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Throughout our many years volunteering on behalf of Jewish colleagues in the military, my husband and I have seen firsthand that many individuals and organizations are excited about American Jewish service members’ contributions to the nation. People are quick to mention a child, in-law or cousin on active duty. Many have even visited the National Museum of American Jewish Military History, one of the few Jewish organizations recognizing that American Jews still serve honorably, and in ways that make a difference to the country. And a lot of people have sweet stories of a grandfather or great-uncle who marched in parades with the Jewish War Veterans.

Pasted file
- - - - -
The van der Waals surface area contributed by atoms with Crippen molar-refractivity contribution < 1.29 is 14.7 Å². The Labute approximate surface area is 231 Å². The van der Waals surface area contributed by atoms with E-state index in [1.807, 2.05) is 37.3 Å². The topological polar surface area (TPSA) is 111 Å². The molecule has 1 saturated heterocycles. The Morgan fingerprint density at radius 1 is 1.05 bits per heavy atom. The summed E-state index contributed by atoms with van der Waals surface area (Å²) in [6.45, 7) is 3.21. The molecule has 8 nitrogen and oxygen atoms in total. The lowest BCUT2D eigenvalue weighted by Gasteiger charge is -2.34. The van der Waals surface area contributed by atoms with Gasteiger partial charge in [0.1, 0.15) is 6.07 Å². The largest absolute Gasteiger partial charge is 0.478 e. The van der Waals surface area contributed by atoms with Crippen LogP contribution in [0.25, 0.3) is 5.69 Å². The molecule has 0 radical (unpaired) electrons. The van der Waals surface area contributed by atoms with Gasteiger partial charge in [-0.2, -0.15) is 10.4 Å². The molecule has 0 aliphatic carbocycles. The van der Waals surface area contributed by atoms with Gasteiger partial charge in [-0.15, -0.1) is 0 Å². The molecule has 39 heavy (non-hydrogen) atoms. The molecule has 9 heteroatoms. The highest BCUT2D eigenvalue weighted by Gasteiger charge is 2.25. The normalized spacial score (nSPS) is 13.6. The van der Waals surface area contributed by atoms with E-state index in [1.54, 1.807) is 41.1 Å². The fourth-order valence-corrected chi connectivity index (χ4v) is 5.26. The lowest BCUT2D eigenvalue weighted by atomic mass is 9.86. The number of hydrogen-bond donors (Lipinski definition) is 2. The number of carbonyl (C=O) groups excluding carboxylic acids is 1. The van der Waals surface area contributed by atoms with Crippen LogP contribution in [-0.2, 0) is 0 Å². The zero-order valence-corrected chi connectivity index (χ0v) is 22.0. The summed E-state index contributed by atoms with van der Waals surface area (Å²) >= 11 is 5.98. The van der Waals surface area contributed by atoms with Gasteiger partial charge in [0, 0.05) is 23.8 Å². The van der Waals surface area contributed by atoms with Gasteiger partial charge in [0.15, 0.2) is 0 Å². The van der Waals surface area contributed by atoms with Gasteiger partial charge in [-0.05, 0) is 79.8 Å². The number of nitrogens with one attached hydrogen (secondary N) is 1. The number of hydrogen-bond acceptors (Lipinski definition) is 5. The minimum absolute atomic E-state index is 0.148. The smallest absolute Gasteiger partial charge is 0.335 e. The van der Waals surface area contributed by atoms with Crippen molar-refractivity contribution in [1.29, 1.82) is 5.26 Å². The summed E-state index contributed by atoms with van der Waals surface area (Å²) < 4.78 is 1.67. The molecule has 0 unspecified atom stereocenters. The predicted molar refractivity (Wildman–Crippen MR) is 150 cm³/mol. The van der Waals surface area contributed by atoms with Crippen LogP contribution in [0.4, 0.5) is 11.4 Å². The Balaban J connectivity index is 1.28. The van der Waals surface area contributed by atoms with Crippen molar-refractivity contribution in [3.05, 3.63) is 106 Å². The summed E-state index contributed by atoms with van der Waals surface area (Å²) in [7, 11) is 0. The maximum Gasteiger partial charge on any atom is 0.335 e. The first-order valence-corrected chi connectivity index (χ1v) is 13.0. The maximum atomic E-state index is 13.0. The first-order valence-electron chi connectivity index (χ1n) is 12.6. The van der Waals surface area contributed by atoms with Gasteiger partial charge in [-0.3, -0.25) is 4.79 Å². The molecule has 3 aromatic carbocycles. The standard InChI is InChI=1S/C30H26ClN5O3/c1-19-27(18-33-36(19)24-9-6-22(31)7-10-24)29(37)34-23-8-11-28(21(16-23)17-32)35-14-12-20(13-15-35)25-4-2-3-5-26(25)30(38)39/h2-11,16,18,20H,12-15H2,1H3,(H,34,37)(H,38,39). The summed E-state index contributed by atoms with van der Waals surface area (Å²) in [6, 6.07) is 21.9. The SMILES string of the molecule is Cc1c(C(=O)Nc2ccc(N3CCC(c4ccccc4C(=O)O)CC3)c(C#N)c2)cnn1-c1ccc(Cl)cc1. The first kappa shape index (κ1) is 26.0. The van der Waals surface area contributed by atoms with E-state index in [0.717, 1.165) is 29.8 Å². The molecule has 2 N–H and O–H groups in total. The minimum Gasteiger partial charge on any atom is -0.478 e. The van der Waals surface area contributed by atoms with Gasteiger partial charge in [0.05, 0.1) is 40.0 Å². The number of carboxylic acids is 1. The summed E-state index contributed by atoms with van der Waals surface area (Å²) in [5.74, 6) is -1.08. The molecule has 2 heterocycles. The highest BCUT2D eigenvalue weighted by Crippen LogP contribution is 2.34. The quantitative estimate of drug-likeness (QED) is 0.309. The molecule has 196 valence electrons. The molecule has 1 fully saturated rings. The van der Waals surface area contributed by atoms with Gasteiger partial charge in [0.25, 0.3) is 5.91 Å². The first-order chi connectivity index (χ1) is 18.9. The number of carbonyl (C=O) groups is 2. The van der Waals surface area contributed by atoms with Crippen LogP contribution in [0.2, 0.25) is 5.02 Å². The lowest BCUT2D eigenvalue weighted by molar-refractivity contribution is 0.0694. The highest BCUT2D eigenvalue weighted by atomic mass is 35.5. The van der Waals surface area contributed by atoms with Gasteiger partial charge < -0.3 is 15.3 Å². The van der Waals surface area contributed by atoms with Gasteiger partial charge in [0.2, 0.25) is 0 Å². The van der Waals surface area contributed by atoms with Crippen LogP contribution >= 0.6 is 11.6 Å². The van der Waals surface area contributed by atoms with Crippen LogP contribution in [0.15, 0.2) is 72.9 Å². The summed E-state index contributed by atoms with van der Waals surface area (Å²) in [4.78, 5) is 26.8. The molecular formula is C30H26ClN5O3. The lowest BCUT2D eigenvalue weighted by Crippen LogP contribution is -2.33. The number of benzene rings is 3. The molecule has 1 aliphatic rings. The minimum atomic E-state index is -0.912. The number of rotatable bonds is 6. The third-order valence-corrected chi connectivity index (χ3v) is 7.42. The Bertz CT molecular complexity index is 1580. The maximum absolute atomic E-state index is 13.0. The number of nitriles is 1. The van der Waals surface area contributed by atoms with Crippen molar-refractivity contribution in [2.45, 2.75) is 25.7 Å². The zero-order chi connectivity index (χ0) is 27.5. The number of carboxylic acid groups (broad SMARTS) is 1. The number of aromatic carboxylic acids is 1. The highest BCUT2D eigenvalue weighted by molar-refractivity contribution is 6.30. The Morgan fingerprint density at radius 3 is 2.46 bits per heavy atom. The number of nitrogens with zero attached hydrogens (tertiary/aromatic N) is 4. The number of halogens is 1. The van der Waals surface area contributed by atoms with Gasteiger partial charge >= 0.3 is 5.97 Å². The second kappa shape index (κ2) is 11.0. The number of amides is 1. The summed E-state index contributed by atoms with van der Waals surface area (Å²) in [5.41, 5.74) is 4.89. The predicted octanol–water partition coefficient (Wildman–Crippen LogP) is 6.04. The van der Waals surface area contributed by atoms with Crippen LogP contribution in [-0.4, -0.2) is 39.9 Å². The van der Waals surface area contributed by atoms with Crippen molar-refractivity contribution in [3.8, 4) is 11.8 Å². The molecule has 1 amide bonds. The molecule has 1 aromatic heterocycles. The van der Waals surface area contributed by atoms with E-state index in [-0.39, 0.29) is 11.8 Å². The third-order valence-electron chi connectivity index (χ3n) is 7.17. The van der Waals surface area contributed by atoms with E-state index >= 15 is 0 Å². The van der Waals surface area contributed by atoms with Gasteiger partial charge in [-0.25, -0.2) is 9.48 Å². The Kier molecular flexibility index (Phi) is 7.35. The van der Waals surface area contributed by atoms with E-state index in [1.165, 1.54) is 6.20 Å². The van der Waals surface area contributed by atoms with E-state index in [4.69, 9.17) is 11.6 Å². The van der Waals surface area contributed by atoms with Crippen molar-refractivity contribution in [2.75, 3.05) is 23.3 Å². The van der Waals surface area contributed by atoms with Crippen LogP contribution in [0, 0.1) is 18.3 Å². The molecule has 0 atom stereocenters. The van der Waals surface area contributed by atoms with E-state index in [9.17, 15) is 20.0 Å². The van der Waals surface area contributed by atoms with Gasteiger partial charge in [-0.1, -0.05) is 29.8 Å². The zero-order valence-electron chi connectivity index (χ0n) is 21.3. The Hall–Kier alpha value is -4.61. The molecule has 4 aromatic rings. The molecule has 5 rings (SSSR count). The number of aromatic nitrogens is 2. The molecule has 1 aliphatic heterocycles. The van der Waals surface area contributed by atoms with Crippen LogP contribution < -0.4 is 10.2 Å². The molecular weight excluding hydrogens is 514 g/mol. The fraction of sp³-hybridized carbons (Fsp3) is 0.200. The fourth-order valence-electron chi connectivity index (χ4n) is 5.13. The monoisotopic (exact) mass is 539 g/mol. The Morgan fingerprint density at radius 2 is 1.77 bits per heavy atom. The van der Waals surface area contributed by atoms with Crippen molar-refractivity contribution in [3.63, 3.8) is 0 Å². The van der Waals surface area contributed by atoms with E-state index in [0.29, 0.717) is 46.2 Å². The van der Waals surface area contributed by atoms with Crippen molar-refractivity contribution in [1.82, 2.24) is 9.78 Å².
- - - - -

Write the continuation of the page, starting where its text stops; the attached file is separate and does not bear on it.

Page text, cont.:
The vast majority of people have open ears and an open heart when the subject of Jews in the military happens to come up. But it’s time for Jewish service members to stop having to ask for one-off favors and special treatment tailored to their unique needs. There’s plenty of goodwill. Now, Jewish organizations at the national level need the will to do right by the families who serve, and they can do this by including them in the institutions of communal life.
Alison Buckholtz is the author of “Standing By: The Making of an American Military Family in a Time of War” (Tarcher/Penguin, 2009).